Cover Letters

Each cover letter needs to be tailored to demonstrate how you can meet the employer’s needs. Writing a "template" can hurt your application, as these letters measure whether you are really interested in their position. They may also be viewed as writing samples and used to make an easy connection with a qualified applicant. Your cover letter is a story that connects you and the organization and is similar to a persuasive essay demonstrating your qualifications.

Content & Format

Give examples, be concise and convey authentic interest.

Your letter will have three main parts: The Hook (introduction); the Pitch (body), and the Close (conclusion).

The Hook

Let the reader know from the start that you are a candidate that they want to meet. Make sure that you include these three elements — the order can vary:

  1. What is your connection to this employer? While employers understand that the primary objective of many applicants is to get hired, it is important that you convey that you are applying to this job on purpose. Mention something specific about your fit or connection to this employer so they understand that you are applying with sincere intention.

  2. Why are you writing? Mention the position for which you are applying.

  3. Who are you? Rather than repeat resume content, such as your major and/or that you are a Brandeis student, it is even better if you include something descriptive that connects you to the job or the industry. For example, an “avid environmentalist” might apply for a job with the EPA. Or a “dedicated problem solver” would appeal to an employer looking to increase efficiency. Tip: do not begin with “My name is___________.”

The Pitch

Write one or two paragraphs to highlight skills and experience from your resume that meet the needs of this position or this employer. You’re not repeating your resume, you’re explaining it. Identify 2–4 desired qualifications form the job description, and discuss them:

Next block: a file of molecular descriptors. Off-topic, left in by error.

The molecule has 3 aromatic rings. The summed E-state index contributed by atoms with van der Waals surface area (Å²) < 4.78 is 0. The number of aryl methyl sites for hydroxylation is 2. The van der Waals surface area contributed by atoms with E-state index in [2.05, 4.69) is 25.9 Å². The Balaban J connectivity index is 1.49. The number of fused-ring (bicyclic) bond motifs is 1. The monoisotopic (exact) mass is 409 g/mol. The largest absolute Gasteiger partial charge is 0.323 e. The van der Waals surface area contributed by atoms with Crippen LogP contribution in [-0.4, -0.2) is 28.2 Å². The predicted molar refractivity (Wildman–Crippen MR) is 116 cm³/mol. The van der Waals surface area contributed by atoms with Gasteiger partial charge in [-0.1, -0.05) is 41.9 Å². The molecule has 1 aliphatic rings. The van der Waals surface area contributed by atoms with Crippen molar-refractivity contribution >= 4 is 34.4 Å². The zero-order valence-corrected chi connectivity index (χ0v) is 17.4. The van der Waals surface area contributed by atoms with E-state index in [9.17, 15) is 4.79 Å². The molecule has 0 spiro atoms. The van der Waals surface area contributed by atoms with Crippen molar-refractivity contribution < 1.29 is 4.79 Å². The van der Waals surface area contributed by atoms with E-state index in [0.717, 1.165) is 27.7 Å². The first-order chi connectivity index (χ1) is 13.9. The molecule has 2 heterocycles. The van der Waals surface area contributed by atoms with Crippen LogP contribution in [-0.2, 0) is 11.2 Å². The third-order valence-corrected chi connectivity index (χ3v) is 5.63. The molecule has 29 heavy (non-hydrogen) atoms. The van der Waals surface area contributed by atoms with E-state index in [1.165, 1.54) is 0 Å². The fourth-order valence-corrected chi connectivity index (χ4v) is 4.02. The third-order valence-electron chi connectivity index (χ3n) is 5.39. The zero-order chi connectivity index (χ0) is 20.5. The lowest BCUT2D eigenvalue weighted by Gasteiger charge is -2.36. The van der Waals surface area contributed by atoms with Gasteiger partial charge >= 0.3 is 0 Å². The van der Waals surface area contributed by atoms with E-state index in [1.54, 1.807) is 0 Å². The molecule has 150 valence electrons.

1. Identify the desired qualification

  2. Give an example of how you have used or developed this qualification, including courses, achievements, and relevant experiences.

  3. Demonstrate that you understand why this qualification is relevant to the position.

The Close
  1. Confirm why you fit with this employer (culture, mission, common interest, etc.)

  2. Indicate that your resume is enclosed (or attached) for their reference.

  3. Let them know how they can meet with you: Phone or in person — if not a local position and you know you will be in town during a specific period, share those dates.

  4. Mention when are you available to start. (optional)

  5. Thank them for their time or for their consideration of your application.

Sending Cover Letters

If a letter is sent via email, consider attaching the letter (and your resume) as a PDF file rather than writing the letter in the body of the email. In the body of the email you can let the employer know which position you are applying for, and that your resume and cover letter is attached.


Use our Anatomy of a Cover Letter to see the format put together and examples of sentences. To keep your writing individual and strong, do not copy the language.

Hook a Recruiter with Your Cover Letter

Review cover letter video trainings and more from LinkedIn Learning, provided for free by Brandeis. Find videos on application materials, interviewing, following up, and practice scenarios.

Checklist for a Successful Cover Letter

Is your cover letter …